"What was most remarkable to me about Kewauna was that she was able to marshal her prodigious noncognitive capacity - call it grit, conscientiousness, resilience or the ability to delay gratification - all for a distant prize that was, for her, almost entirely theoretical," Tough observes of his young subject, who gets into college and works hard once she's there. "She didn't actually know any business ladies with briefcases downtown; she didn't even know any college graduates except her teachers. It was as if Kewauna were taking part in an extended, high-stakes version of Walter Mischel's marshmallow experiment, except in this case, the choice on offer was that she could have one marshmallow now or she could work really hard for four years, constantly scrimping and saving, staying up all night, struggling, sacrificing - and then get, not two marshmallows, but some kind of elegant French pastry she'd only vaguely heard of, like a napoleon. And Kewauna, miraculously, opted for the napoleon, even though she'd never tasted one before and didn't know anyone who had. She just had faith that it was going to be delicious."
Many poor children don't develop the resilience Kewauna has in such abundance, and the reason, Tough says, can be traced back to their troubled home lives: "The part of the brain most affected by early stress is the prefrontal cortex, which is critical in self-regulatory activities of all kinds, both emotional and cognitive. As a result, children who grow up in stressful environments generally find it harder to concentrate, harder to sit still, harder to rebound from disappointments and harder to follow directions. And that has a direct effect on their performance in school. When you're overwhelmed by uncontrollable impulses and distracted by negative feelings, it’s hard to learn the alphabet."
Children can be buffered from surrounding stresses by attentive, responsive parenting, but the adults in these children's lives are often too burdened by their own problems to offer such care.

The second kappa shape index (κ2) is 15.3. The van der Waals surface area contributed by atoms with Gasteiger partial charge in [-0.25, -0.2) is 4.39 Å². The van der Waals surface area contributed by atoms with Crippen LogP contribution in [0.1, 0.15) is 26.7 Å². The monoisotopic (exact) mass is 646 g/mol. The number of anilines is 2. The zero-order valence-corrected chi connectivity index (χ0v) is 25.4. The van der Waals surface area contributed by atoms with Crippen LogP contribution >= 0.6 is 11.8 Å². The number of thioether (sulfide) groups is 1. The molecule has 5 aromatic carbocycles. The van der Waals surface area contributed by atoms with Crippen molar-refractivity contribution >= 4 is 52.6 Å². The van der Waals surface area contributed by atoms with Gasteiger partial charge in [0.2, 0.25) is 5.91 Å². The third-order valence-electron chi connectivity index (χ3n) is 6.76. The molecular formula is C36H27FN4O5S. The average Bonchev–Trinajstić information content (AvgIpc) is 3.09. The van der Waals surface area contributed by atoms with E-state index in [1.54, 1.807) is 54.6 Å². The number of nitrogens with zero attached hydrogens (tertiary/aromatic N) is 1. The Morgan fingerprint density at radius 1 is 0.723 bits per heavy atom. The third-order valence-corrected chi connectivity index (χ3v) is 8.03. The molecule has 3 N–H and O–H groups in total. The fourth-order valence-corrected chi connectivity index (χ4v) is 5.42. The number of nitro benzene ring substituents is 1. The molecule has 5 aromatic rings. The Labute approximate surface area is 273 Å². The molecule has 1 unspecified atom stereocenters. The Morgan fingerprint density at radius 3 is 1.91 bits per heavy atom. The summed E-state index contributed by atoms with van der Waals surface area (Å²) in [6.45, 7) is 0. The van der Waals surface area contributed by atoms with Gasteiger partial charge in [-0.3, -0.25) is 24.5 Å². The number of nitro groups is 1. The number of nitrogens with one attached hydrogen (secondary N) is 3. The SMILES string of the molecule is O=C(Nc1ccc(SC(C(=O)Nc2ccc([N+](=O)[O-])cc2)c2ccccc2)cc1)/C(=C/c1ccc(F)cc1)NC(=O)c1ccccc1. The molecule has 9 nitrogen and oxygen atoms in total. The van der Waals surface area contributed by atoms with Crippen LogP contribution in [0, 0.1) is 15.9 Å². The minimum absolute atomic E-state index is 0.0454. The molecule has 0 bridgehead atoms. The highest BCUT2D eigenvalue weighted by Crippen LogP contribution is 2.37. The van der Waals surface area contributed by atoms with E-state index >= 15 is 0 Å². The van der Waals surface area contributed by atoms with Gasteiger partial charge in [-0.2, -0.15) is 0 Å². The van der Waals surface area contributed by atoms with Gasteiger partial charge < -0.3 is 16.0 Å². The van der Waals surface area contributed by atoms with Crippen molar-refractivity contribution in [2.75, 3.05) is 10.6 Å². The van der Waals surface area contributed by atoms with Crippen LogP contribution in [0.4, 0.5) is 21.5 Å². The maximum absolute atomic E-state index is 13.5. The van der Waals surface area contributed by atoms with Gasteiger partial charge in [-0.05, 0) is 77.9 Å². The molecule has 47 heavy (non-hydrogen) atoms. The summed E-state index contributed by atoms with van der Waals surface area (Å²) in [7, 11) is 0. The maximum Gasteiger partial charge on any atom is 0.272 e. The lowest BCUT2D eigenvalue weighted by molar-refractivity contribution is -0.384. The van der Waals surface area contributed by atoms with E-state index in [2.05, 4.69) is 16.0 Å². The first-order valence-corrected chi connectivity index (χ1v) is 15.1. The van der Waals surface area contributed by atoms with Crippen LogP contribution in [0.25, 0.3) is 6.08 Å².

Rich kids, Tough adds, may also lack a nurturing connection to their mothers and fathers - not so much in their early years as when they enter adolescence and the push for achievement intensifies. He explores the research of Suniya Luthar, a psychology professor at Teachers College, Columbia University. Luthar "found that parenting mattered at both socioeconomic extremes. For both rich and poor teenagers, certain family characteristics predicted children's maladjustment, including low levels of maternal attachment, high levels of parental criticism and minimal after-school adult supervision. Among the affluent children, Luthar found, the main cause of distress was 'excessive achievement pressures and isolation from parents - both physical and emotional.'"
Though the title "How Children Succeed" makes the book sound like an instruction manual for parents, it's really a guide to the ironies and perversities of income inequality in America. Tough, a contributing writer for The New York Times Magazine, portrays a country of very privileged children and very poor ones, both deprived of the emotional and intellectual experiences that make for sturdy character. The political and economic consequences of our unbalanced society have been brought to the fore by debates about the causes of the Great Recession and the claims of the Occupy Wall Street movement. Paul Tough brings us news of the psychological effects of income inequality, through stories of the people who feel these effects most acutely: our children.